Thus, it seemed necessary to expand data collection to probe the extent to which coursework focused on ethical decision-making might influence the deliberations of aspiring school administrators. To this end, we surveyed several principal certification candidates who were completing the final weeks of a year-long field-based internship. The survey posed the following questions:

  • 1. In what ways/to what extent did Western’s Educational Administration coursework and internship, leading to principal certification, prepare you to be an ethical leader in your role (or anticipated role) as a school administrator?
  • 2. Describe a situation you have encountered in dealing with a student, parent, a member of the faculty/staff, or an administrative colleague in which you were guided by your professional/personal values.
  • 3. To what extent are “right vs. right” decisions a part of your role in the school?

Although the initial question was not framed to lead respondents to identify a single class as being seminal in their thinking about professional ethics, the preponderance of those surveyed identified Theory in Educational Administration as the source of epiphanies about how one’s moral compass has relevance in school leadership. One of those who responded offered the following observation about her own self-reflections:

  • I felt that wrestling with questions of ethical decision-making and leadership in this way established a foundational ethical framework of personal core values that informed all of my learning that came after, throughout the program and internship. It led me to recognize and take seriously the need to be mindful of ethical dilemmas involved in decision making, particularly because moving into a leaderhip position means having more responsibility and accountability. Every decision I make in my current role is more public and has a broader and more significant impact than those decisions I made as a teacher.

Another of the respondents reflected how his study of several theoretical perspectives had prompted a careful evaluation of his own professional anchor points. Noting how the works of Fullan, Sergiovanni, Bolman and Deal, Collins, and others had challenged his thinking, this 20-year veteran of the elementary classroom said, “I was prompted to not only reflect on my own experiences in education but really analyze how those experiences both meshed and clashed with my core beliefs—both professionally and personally.” He added, “It was important that I synthesize my experiences in the world of administration whith my optimistic, practical, and theoretical views of that world, all the while keeping in mind who I am as a human being.”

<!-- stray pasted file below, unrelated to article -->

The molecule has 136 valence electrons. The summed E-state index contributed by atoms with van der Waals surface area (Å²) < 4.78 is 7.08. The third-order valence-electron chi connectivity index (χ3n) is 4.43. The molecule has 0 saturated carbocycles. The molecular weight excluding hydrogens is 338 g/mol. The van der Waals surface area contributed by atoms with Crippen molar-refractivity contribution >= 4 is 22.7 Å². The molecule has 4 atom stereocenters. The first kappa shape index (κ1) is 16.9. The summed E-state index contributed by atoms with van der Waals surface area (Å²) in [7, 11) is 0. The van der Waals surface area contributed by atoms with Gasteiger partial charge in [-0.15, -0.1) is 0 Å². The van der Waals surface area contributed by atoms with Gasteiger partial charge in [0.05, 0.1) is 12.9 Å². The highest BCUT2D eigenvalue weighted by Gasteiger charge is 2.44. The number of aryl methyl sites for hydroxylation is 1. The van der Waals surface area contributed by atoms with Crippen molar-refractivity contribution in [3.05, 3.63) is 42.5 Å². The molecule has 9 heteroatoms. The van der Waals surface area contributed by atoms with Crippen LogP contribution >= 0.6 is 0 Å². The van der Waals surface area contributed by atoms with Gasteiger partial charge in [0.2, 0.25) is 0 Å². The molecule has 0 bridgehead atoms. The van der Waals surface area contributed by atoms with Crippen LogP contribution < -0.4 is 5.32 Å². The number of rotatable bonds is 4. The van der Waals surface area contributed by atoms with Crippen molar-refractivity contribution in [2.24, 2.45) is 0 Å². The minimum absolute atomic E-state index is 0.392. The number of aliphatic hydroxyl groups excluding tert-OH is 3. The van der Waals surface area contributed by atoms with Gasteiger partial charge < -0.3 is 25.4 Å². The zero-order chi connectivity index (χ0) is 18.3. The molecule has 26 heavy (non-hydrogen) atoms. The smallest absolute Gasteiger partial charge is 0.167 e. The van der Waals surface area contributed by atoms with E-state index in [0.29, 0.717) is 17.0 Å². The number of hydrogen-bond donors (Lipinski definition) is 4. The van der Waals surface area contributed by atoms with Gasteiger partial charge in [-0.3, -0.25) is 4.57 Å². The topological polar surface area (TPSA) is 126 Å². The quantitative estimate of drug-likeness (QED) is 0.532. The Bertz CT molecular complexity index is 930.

In the context of the internship, it is not uncommon for students in the Educational Administration program to encounter decisions and circumstances that rarely cause a night of fitful sleep for the classroom teacher. One respondent, whose internship had meshed the experiences of an elementary principalship with the role of a central office program director, found herself asking whether there may be ethical principles that supercede the dictates of law. Reflecting on a situation where a student who would have benefited from the services available in a Title I school could not access those services because his address required that he attend a school that did not qualify under Title I, this intern mused, “Often the difficulty in handling federal funding is that following the law sometimes leads us to do that which feels profoundly wrong.” She briefly considered whether she should advise this student’s parents how they might skirt the boundary issue by reporting a home addresss within the Title I school’s catchment area; then she applied Kidder’s “individual vs. commuinity” and “short-term vs. long-term” paradigms. Guided by the possibility that a less-than-forthright decision process might come to light in the usual audit to which federal programs are subject, our student made a decision that left her feeling less than satisfied. “In this particular case,” she reflected, “choosing to provide supplemental support for one child in the present could ultimately result in denying that same support to many children in the future.” She felt satisfied that this represented a classic “right vs. right” dilemma. “Nevertheless, it doesn’t make it any easier to explain to parents why they may want to consider moving across the street so that their son can get the help he needs.” Taking a course thickly threaded with ethical issues had helped our student “to develop a framework for recognizing and analyzing ethical dilemmas and to become familiar with tools for how to resolve them.”